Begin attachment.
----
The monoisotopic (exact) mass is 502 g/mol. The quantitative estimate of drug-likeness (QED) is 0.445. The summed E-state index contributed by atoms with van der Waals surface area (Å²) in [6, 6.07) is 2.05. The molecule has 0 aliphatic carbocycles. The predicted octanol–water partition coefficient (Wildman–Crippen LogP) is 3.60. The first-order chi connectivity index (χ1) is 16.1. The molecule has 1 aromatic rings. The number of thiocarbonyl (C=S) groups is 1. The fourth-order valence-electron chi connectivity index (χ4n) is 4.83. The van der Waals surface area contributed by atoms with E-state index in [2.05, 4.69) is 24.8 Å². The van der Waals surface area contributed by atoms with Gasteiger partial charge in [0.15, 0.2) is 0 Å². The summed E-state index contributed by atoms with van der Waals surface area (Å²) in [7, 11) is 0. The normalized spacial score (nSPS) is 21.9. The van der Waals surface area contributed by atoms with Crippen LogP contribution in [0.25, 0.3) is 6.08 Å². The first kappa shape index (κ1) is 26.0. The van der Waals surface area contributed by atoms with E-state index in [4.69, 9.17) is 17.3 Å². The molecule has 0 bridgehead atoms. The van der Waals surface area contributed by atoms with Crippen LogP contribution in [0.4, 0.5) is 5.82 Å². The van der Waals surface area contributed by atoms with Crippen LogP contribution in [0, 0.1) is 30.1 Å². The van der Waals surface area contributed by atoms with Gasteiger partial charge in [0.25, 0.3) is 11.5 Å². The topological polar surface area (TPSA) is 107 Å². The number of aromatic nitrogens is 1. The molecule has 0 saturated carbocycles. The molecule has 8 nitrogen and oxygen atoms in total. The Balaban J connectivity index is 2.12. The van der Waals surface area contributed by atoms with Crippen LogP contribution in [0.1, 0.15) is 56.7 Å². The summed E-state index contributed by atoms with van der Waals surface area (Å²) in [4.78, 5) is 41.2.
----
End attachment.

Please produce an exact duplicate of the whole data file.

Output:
The monoisotopic (exact) mass is 502 g/mol. The quantitative estimate of drug-likeness (QED) is 0.445. The summed E-state index contributed by atoms with van der Waals surface area (Å²) in [6, 6.07) is 2.05. The molecule has 0 aliphatic carbocycles. The predicted octanol–water partition coefficient (Wildman–Crippen LogP) is 3.60. The first-order chi connectivity index (χ1) is 16.1. The molecule has 1 aromatic rings. The number of thiocarbonyl (C=S) groups is 1. The fourth-order valence-electron chi connectivity index (χ4n) is 4.83. The van der Waals surface area contributed by atoms with E-state index in [2.05, 4.69) is 24.8 Å². The van der Waals surface area contributed by atoms with Gasteiger partial charge in [0.15, 0.2) is 0 Å². The summed E-state index contributed by atoms with van der Waals surface area (Å²) in [7, 11) is 0. The normalized spacial score (nSPS) is 21.9. The van der Waals surface area contributed by atoms with Crippen LogP contribution in [0.25, 0.3) is 6.08 Å². The first kappa shape index (κ1) is 26.0. The van der Waals surface area contributed by atoms with E-state index in [4.69, 9.17) is 17.3 Å². The molecule has 0 bridgehead atoms. The van der Waals surface area contributed by atoms with Crippen LogP contribution in [0.4, 0.5) is 5.82 Å². The van der Waals surface area contributed by atoms with Crippen LogP contribution in [0, 0.1) is 30.1 Å². The van der Waals surface area contributed by atoms with Gasteiger partial charge in [0.25, 0.3) is 11.5 Å². The topological polar surface area (TPSA) is 107 Å². The number of aromatic nitrogens is 1. The molecule has 0 saturated carbocycles. The molecule has 8 nitrogen and oxygen atoms in total. The Balaban J connectivity index is 2.12. The van der Waals surface area contributed by atoms with Crippen LogP contribution in [0.1, 0.15) is 56.7 Å². The summed E-state index contributed by atoms with van der Waals surface area (Å²) in [4.78, 5) is 41.2.